LifestyleHealth and Fitness


Considering a Dry January? Here are some of the benefits and risks

Pouring red wine into the glass
Posted at 10:15 AM, Jan 04, 2022
and last updated 2022-01-04 10:18:09-05

CLEVELAND — The new year is in full swing and so are many New Year’s resolutions.

Alcohol use in the United States increased across the board since the start of the pandemic, with women exceeding recommended amounts more than men.

A study published in the Public Library of Science Medical Journal found hard liquor sales jumped by nearly 115% from March to June 2020.

If you’re thinking about taking part in Dry January this year, wellness director Dr. Roy Bushinsky, of University Hospitals, said there are great health benefits, but it’s all about establishing a baseline for your intake.

“The idea of dry January is sort of a good idea to sort of help our bodies sort of recover from some of the overindulging,” Buchinsky said. “It allows our bodies to sort of really take stock of kind of what is our normal baseline without the effect of alcohol in our bodies.”

Buchinsky said some of the first things his patients report noticing are improved sleep and mental health. While many people think a drink can help you relax to sleep, consuming alcohol before bed has been found to interrupt REM sleep.

“Ninety-nine percent of patients will tell you that they don't realize how much alcohol can actually affect your sleep,” Buchinsky said. “Because they sleep better, they have more energy and because they have more energy, they are more prone to feel better and to and to be more active in their lives.”

Removing alcohol also reduces weight and can slim up your waistline. The FDA states that men and women 21-years and older can potentially consume 2-3,000 calories a day. A USDA database finds most drinks are under 200 calories apiece, but they can add up quickly, especially if mixes like soda or juice are added.

“It's all about the waist reduction and trying to get you to not just to look better and to feel better, but to actually be able to reduce certain diseases,” he said. “It's not so much, just the liquid calories that you get, but it's what do you do that goes with the liquid calories.”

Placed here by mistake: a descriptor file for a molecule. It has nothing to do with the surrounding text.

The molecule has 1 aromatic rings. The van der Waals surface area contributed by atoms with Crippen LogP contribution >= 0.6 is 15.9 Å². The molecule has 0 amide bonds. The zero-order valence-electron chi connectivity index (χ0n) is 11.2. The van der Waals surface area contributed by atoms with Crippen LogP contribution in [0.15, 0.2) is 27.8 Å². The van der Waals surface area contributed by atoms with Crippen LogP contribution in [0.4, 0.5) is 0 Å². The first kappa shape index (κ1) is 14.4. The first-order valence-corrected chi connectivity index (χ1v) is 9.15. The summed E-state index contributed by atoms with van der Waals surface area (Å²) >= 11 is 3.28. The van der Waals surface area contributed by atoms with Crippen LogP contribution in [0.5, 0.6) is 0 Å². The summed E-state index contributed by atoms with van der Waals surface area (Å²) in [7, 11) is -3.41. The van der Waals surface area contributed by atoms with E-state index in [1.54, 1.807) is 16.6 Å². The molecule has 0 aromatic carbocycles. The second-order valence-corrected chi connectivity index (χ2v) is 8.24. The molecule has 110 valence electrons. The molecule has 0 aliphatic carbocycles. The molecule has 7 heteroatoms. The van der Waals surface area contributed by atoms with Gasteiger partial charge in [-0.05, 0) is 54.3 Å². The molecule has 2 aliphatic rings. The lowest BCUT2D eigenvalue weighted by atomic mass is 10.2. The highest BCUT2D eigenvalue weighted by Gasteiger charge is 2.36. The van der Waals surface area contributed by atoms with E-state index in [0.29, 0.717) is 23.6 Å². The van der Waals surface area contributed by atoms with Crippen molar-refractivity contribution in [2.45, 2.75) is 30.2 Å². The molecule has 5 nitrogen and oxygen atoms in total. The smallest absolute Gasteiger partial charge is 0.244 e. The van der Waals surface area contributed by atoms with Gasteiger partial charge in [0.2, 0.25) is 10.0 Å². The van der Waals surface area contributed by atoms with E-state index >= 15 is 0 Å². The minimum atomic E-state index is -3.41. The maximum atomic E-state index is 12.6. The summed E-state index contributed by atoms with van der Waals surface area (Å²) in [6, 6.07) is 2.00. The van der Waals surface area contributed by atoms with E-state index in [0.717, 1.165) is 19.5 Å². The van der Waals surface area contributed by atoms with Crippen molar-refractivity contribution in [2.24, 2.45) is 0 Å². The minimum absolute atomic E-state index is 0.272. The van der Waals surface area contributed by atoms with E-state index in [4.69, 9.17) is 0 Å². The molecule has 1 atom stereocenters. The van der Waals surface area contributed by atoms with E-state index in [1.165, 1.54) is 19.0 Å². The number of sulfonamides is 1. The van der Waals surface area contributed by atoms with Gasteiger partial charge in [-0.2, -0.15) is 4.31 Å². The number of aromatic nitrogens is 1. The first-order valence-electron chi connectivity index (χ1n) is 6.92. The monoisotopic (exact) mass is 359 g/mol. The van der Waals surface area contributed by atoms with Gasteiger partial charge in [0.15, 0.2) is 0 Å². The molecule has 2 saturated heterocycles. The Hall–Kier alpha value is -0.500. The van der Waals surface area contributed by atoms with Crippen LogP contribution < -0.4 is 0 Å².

Cutting out alcohol can also help reduce other health issues and diseases like diabetes, liver, and heart disease. Alcohol also dehydrates you quickly if you don’t drink enough water, which can make any digestive or other ongoing health issues worse.

Heavy drinkers should proceed with caution and could encounter serious health risks when quitting alcohol abruptly. Stopping cold turkey could lead to severe withdrawals, seizures, and even death.

“We have to be very cautious when we recommend going toward dry January that we understand that not everybody should or could go cold turkey off alcohol because there is that risk of withdrawal,” said Buchinsky. “I'm not saying that everybody has to participate in a dry January to its perfection, but you can have what I call a dry-ish January where you cut back on your normal intake.”

The main takeaway: start small and make sure your goals are within reach.

“Make something specific and make it doable and achievable so that you can actually measure that success,” Buchinsky said.

Download the News 5 Cleveland app now for more stories from us, plus alerts on major news, the latest weather forecast, traffic information and much more. Download now on your Apple device here, and your Android device here.

You can also catch News 5 Cleveland on Roku, Apple TV, Amazon Fire TV, YouTube TV, DIRECTV NOW, Hulu Live and more. We're also on Amazon Alexa devices. Learn more about our streaming options here.